Jacinda Ardern took her baby to the UN, like it's no big deal.


It’s been a year since New Zealand held the elections that swept Jacinda Ardern into top office. At 37, she was the country’s youngest Prime Minister in 150 years, the youngest female leader anywhere in the world and with the arrival of her daughter in June, she became only the second world leader to give birth while in office.

And this week, another milestone.

The Labour Party leader took her three-month-old baby, Neve Te Aroha, to the United Nations; the first female world leader to bring an infant to a meeting of the General Assembly.

Baby Neve watched on from the lap of her father, fishing show host Clarke Gayford, as Prime Minister Ardern delivered a speech at the Nelson Mandela peace summit.

She then had kisses with her mum when the leader returned to her seat.

Even when you're busy exercising international diplomacy, there's always time for kisses. Image: Getty.

Gayford later tweeted a photograph of Neve's United Nations ID, which came complete with a photo and the very official title of "First Baby".

He also shared details of a rather awkward nappy change incident.

"I wish I could have captured the startled look on a Japanese delegation inside [the] UN yesterday who walked into a meeting room in the middle of a nappy change," he wrote. "Great yarn for her 21st."


Prime Minister Ardern, who is still breastfeeding, chose to bring Neve on the six-day trip, but has stressed that Gayford is travelling at the family's own expense.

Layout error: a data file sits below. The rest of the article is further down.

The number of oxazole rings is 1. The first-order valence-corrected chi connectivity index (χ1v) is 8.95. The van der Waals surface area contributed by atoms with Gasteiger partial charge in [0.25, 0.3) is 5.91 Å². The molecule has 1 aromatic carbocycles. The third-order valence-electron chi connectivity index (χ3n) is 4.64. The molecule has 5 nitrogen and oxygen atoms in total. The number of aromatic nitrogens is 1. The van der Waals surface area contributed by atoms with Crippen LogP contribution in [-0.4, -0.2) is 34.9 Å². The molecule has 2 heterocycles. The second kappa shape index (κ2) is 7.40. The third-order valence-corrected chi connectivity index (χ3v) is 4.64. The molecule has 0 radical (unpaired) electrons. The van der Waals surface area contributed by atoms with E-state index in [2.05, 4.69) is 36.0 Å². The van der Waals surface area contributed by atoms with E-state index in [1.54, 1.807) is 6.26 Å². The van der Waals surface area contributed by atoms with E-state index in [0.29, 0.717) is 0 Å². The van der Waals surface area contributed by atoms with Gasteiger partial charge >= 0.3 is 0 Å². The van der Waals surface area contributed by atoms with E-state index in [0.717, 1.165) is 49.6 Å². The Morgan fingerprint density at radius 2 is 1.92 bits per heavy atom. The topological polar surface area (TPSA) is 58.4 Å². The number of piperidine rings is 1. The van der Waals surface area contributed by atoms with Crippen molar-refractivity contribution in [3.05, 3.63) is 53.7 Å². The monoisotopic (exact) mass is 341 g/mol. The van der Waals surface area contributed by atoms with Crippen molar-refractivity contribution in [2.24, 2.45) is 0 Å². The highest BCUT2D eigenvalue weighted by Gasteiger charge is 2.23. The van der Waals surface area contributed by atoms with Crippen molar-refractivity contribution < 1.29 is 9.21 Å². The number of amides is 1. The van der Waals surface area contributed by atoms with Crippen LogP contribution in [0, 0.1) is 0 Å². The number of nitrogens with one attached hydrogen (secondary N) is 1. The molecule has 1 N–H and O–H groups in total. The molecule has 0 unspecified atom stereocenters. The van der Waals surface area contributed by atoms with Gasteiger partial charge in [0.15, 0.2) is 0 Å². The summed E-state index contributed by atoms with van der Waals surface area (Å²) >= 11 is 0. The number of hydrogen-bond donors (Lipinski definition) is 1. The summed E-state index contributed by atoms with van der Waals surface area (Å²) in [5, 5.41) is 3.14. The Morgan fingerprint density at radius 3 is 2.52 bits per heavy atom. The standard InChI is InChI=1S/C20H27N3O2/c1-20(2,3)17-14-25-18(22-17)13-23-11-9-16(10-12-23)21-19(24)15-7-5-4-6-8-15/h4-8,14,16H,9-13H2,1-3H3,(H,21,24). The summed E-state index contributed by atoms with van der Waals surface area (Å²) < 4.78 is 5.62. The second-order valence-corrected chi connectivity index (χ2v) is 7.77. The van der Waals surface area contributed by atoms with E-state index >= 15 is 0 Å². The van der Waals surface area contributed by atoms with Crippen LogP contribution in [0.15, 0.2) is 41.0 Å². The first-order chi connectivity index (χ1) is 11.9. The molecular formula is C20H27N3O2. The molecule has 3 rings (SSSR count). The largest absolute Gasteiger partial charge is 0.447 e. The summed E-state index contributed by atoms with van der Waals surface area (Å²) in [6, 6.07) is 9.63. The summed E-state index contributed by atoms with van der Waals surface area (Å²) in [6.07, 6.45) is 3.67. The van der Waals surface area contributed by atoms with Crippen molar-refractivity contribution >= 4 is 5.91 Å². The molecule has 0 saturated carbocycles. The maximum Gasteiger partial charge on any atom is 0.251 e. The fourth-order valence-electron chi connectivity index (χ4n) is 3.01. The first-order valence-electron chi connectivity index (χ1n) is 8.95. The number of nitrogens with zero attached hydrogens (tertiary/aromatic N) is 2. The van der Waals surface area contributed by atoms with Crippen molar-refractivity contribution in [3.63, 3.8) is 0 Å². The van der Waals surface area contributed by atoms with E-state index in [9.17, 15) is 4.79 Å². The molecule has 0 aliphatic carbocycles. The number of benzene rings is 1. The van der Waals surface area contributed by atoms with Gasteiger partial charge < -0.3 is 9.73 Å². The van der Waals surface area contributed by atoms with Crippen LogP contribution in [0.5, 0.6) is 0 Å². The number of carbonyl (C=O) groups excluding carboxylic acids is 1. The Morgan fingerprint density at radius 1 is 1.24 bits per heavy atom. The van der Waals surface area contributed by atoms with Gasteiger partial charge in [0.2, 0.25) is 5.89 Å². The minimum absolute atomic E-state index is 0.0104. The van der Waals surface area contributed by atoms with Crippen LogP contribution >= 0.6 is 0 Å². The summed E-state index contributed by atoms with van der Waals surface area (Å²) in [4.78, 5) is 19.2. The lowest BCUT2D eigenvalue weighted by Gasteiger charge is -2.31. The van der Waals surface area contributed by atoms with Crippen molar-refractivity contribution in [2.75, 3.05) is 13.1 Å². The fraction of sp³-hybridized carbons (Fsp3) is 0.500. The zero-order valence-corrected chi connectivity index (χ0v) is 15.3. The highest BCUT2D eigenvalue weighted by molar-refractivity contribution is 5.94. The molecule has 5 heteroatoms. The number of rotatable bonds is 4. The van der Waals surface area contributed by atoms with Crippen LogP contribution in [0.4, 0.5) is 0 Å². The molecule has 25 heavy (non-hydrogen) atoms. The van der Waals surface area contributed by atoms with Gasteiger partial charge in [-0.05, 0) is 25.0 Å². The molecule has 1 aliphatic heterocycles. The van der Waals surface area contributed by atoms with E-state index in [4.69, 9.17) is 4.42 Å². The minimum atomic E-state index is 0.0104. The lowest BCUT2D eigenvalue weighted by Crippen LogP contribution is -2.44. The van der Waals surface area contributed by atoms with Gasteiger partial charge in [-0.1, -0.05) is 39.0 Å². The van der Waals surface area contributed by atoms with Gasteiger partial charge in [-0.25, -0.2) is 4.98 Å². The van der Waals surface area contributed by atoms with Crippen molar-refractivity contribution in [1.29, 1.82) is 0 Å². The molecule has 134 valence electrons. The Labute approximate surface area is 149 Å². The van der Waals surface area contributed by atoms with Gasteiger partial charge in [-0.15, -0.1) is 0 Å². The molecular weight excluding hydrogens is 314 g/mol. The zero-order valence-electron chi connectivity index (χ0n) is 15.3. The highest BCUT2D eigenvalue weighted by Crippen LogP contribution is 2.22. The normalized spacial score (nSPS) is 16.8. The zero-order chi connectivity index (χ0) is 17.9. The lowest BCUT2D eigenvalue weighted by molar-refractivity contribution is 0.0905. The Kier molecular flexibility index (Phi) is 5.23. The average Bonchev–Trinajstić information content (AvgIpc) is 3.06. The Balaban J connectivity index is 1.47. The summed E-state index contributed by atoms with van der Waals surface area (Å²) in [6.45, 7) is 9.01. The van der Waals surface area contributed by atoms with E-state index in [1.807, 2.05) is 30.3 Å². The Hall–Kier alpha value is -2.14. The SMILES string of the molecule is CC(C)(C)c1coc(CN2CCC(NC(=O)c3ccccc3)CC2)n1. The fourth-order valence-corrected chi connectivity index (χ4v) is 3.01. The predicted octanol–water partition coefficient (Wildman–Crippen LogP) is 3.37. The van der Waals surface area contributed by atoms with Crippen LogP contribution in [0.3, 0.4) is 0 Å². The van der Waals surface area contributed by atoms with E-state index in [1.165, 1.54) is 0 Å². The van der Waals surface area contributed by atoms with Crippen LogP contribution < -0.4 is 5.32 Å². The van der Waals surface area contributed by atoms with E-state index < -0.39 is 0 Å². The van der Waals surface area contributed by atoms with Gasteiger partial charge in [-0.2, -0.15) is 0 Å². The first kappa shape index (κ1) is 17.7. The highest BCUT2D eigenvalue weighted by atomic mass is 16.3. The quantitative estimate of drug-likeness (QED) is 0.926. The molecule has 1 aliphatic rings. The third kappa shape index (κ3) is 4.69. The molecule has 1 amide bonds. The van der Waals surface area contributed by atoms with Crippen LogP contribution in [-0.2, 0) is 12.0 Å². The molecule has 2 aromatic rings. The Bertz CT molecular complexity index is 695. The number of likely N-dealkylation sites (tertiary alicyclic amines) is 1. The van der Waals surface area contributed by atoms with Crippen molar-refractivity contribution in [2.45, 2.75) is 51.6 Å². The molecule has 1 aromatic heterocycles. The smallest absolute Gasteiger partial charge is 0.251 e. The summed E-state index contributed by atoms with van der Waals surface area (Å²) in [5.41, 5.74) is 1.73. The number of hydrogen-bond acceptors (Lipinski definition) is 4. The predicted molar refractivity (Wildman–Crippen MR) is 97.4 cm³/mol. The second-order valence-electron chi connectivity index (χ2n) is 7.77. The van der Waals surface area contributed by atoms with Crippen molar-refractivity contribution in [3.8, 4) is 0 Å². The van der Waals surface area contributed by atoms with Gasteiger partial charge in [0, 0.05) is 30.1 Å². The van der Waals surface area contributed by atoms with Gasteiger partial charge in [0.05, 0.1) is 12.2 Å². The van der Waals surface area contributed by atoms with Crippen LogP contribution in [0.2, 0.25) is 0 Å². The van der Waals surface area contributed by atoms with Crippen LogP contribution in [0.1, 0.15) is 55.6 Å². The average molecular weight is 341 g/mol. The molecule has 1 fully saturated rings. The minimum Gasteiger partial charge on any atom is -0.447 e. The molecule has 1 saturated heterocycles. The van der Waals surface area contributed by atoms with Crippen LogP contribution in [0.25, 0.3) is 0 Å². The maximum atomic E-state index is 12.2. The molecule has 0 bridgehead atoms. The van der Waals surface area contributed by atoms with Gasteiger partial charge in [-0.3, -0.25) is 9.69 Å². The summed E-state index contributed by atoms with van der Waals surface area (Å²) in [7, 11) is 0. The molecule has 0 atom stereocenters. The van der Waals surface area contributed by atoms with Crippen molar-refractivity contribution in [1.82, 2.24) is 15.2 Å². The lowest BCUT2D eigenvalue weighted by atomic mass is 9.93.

“There is no spousal programme for this, so we just made a judgement call that we would cover his travel for this trip. He will be going to some things, but he’s primarily travelling to care for Neve,” she told The New Zealand Herald.

Whether or not he and Neve will attend any official functions with Prime Minister Ardern in New York depends, she said, on "what the jet lag does to them both".

“She’s a good sleeper and we don’t know whether that will mean she ends up sleeping a lot in the day rather than the night,” she said.

Video by Mamamia

Speaking during a panel discussion at Unicef’s social good summit in New York this week, Prime Minister Ardern noted that she is in a privileged position that allows her to raise a child and maintain a high-level job.

“I have the ability to take my child to work, there’s not many places you can do that. I am not the gold standard for bringing up a child in this current environment because there are things about my circumstances that are not the same,” Ardern said.

“If I can do one thing, and that is change the way we think about these things, then I will pleased we have achieved something."